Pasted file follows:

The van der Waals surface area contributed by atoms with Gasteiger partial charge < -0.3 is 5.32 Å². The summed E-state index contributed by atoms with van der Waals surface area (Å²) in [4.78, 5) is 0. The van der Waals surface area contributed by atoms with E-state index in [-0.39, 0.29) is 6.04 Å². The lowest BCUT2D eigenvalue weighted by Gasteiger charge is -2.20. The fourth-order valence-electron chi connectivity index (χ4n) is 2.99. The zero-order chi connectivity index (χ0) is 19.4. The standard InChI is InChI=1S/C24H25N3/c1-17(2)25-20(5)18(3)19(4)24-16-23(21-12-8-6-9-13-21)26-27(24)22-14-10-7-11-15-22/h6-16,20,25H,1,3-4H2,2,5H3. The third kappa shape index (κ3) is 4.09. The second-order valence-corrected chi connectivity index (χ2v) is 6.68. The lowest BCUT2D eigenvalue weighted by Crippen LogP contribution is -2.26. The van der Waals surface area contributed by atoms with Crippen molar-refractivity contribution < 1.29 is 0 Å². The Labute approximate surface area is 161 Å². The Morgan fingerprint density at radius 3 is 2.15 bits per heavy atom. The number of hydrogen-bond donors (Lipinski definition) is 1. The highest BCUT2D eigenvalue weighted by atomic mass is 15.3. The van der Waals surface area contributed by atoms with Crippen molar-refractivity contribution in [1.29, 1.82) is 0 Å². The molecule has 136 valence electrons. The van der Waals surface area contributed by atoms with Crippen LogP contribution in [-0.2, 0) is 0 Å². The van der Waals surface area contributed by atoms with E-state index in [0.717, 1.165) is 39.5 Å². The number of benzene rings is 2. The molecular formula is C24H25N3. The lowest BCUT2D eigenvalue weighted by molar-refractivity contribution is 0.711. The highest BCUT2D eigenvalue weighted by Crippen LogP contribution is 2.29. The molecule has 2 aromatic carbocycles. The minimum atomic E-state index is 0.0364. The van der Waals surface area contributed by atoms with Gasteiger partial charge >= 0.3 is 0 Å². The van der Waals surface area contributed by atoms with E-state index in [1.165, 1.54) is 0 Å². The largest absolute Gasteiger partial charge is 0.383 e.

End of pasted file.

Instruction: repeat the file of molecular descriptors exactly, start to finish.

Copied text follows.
The van der Waals surface area contributed by atoms with Gasteiger partial charge < -0.3 is 5.32 Å². The summed E-state index contributed by atoms with van der Waals surface area (Å²) in [4.78, 5) is 0. The van der Waals surface area contributed by atoms with E-state index in [-0.39, 0.29) is 6.04 Å². The lowest BCUT2D eigenvalue weighted by Gasteiger charge is -2.20. The fourth-order valence-electron chi connectivity index (χ4n) is 2.99. The zero-order chi connectivity index (χ0) is 19.4. The standard InChI is InChI=1S/C24H25N3/c1-17(2)25-20(5)18(3)19(4)24-16-23(21-12-8-6-9-13-21)26-27(24)22-14-10-7-11-15-22/h6-16,20,25H,1,3-4H2,2,5H3. The third kappa shape index (κ3) is 4.09. The second-order valence-corrected chi connectivity index (χ2v) is 6.68. The lowest BCUT2D eigenvalue weighted by Crippen LogP contribution is -2.26. The van der Waals surface area contributed by atoms with Crippen molar-refractivity contribution < 1.29 is 0 Å². The Labute approximate surface area is 161 Å². The Morgan fingerprint density at radius 3 is 2.15 bits per heavy atom. The number of hydrogen-bond donors (Lipinski definition) is 1. The highest BCUT2D eigenvalue weighted by atomic mass is 15.3. The van der Waals surface area contributed by atoms with Crippen molar-refractivity contribution in [1.29, 1.82) is 0 Å². The molecule has 136 valence electrons. The van der Waals surface area contributed by atoms with Crippen LogP contribution in [-0.2, 0) is 0 Å². The van der Waals surface area contributed by atoms with E-state index in [0.717, 1.165) is 39.5 Å². The number of benzene rings is 2. The molecular formula is C24H25N3. The lowest BCUT2D eigenvalue weighted by molar-refractivity contribution is 0.711. The highest BCUT2D eigenvalue weighted by Crippen LogP contribution is 2.29. The molecule has 2 aromatic carbocycles. The minimum atomic E-state index is 0.0364. The van der Waals surface area contributed by atoms with Gasteiger partial charge >= 0.3 is 0 Å². The van der Waals surface area contributed by atoms with E-state index in [1.165, 1.54) is 0 Å². The largest absolute Gasteiger partial charge is 0.383 e.